51. To my understanding, as long as it has not been proven otherwise (and as noted, this petition lacks respondents essential to examining the issues in dispute), the framework in which the Cyber Department operates does have a some potential for influencing and directing the actions of players in the marketplace and for creating an “inverse regulation” environment. This is so because, in my view, as opposed to the way that the Government Respondents seek to present themselves, a referral by a private individual to those online platform operators cannot be compared to a referral by a governmental agency that appears before the online platform operators as a “repeating player” who may also act against them in other ways. My position is, therefore, that the very possibility that the “sword of coercive regulation”, which the government, or someone on its behalf can draw against the online platforms if their operators frequently fail to accede to the referrals is sufficient to show that we are concerned with a governmental act that requires some legislative authorization. Indeed, there is the possibility that the state will seek to establish rigid normative rules to require the online platform operators to comply with the Respondent’s referrals or be exposed to various steps and sanctions, and that constitutes a lever for applying pressure that raises the fear that – at least potentially – we are not concerned with cooperation between the state and the private commercial entities that is completely voluntary (for examples of attempts at regulation to restrict publications on online platforms, see: Defamation (Prohibition) (Amendment – Disclosing the Name of a Tortfeasor) Bill, 5770-2010; Defamation (Prohibition) (Amendment – Prohibiting Defamation on the Internet) Bill, 5775-2015; Defamation (Prohibition) (Amendment – Correcting Defamation on the Internet) Bill, 5781-2020). As opposed to this, see the Copyright (Amendment No. 5) Law, 5779-2019 (which was enacted pursuant to comments by the Court in CA 9183/09 Football Association Premier League Ltd. v. Anon.  (hereinafter: the Premier League case)).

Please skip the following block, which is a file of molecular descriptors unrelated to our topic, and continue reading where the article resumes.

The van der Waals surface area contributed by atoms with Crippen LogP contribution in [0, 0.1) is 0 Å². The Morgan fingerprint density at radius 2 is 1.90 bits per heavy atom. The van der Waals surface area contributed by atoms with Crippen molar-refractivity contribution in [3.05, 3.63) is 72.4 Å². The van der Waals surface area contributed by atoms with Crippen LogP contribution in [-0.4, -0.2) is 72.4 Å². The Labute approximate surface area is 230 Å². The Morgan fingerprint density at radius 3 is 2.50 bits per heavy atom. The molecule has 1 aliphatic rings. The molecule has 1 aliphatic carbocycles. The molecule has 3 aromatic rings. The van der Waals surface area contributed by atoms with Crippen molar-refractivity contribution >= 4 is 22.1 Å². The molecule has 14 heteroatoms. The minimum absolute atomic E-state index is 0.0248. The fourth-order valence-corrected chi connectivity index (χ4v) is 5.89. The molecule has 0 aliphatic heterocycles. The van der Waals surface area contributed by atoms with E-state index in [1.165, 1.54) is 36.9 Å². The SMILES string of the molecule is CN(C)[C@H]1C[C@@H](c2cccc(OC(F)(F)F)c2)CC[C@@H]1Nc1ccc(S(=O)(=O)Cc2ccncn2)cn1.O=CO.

In this regard, I will quote Dalit Ken-Dror Feldman & Niva Elkin-Koren:
The platforms that are commercial companies exposed to the exercise of governmental power are subject to a threat that if they do not cooperate with the alternative enforcement arrangement, they may be required to perform enforcement actions due to changes in the law, which would leave them less flexibility and discretion (Ken-Dror Feldman & Elkin-Koren, p. 38).